And, here is the indefensible evidence (for the UK):
– 1:300 admissions leads to avoidable death
– 850,000 adverse events occur
– 23,000 avoidable cardiac arrests
– 20,000 avoidable ICU admissions
– 10,000 avoidable deaths from VTE
The issue in the case of the 22 year old was not “human error as a consequence of a medical procedure” it was the result of poor communication between staff. So, has the time come when we need to consider replacing staff with robots to automate care, and remove human error or maybe the time has come that we should move to a private healthcare model? No, of course we don’t want robots, patients need “care”: human contact, human instinct, skill and most importantly good communication. This is what will aid their recovery, but to have some automated support for staff to aid vital communication and to give them that extra pair of eyes, so they can concentrate on delivering ‘basic care’, surely is what’s needed!
Impressive, easy to use ward-based systems do exist to help support staff and aid the patient safety mission that hospitals rate high on their agendas – but their use has yet to be widespread. Hospitals such as Western Sussex, Fife and Central Manchester are using a system called Patientrack. This is an electronic point-of-care data capture system which is enabling more timely and accurate interpretation of vital signs. It leads to the earlier recognition of the deteriorating patient so that the appropriate escalation to medical staff can occur as a result of its track and trigger/alert algorithm.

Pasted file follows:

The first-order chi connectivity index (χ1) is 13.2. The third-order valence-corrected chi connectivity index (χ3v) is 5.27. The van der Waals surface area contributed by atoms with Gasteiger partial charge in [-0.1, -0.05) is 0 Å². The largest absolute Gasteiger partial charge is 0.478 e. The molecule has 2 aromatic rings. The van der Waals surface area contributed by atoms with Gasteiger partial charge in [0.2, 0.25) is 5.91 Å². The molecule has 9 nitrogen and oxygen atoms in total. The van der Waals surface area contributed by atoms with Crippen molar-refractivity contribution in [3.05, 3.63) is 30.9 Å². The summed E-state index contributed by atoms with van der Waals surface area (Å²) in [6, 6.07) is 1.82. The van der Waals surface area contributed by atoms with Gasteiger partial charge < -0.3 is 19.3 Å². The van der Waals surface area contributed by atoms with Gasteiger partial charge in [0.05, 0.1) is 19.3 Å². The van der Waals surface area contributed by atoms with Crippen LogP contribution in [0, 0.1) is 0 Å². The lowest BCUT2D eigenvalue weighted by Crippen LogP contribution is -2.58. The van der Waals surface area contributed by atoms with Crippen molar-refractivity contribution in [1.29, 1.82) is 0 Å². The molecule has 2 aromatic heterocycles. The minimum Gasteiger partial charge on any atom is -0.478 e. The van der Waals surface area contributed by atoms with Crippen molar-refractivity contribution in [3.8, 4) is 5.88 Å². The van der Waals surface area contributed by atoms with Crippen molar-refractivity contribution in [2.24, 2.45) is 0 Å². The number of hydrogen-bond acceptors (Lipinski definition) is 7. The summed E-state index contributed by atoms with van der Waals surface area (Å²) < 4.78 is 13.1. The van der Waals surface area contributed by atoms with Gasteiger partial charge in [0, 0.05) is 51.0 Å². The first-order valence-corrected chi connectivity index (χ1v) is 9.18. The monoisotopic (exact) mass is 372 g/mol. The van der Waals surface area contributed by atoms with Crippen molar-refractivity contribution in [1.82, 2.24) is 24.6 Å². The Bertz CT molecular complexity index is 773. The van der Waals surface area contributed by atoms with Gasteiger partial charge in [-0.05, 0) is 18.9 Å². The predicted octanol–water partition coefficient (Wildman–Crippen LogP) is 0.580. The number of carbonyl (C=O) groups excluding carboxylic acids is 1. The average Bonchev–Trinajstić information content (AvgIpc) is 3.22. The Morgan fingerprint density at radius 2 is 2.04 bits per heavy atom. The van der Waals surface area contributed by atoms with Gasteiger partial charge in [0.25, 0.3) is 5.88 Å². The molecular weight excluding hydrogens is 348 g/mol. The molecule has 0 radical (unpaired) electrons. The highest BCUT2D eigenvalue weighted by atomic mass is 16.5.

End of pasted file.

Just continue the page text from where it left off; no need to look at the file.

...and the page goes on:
A clever piece of software I’m sure but when it comes down to it – it’s an important system to enhance communication, will give our busy hospital staff an extra pair of eyes and provide junior medical staff with the evidence to escalate to their superiors without fear or criticism.
Although the case of the 22 year old was not solely resulting from lack of water, I did read a year or so ago about a nurse at Milton Keynes Hospital coming up with the simple, non-technical innovation of a ‘red jug’! Each patient at risk of dehydration /requiring regular fluids was issued with a red jug rather than the standard grey/cream version. This was a useful communication device to all staff to ‘check and refill’ on a regular basis and didn’t rely on messages being passed at staff handover meetings. Simple but so effective!
So, I appeal to UK hospitals, patient safety systems exist which pay for themselves the minute an avoidable death is prevented! Please bring down the startling statistics I referred to earlier…ideally to zero – the clue is in how they are all referred ‘avoidable’. The NHS is an institution I’d like my grandchildren to have access to and although I am ashamed to read about the case of the 22 year old, I still have faith and I am proud in the most part of our National Health Service.
I know it won’t solve all the issues but automated vital signs capture – track and trigger systems are surely a no-brainer! If not now, then at least a few red jugs!
There….business case written!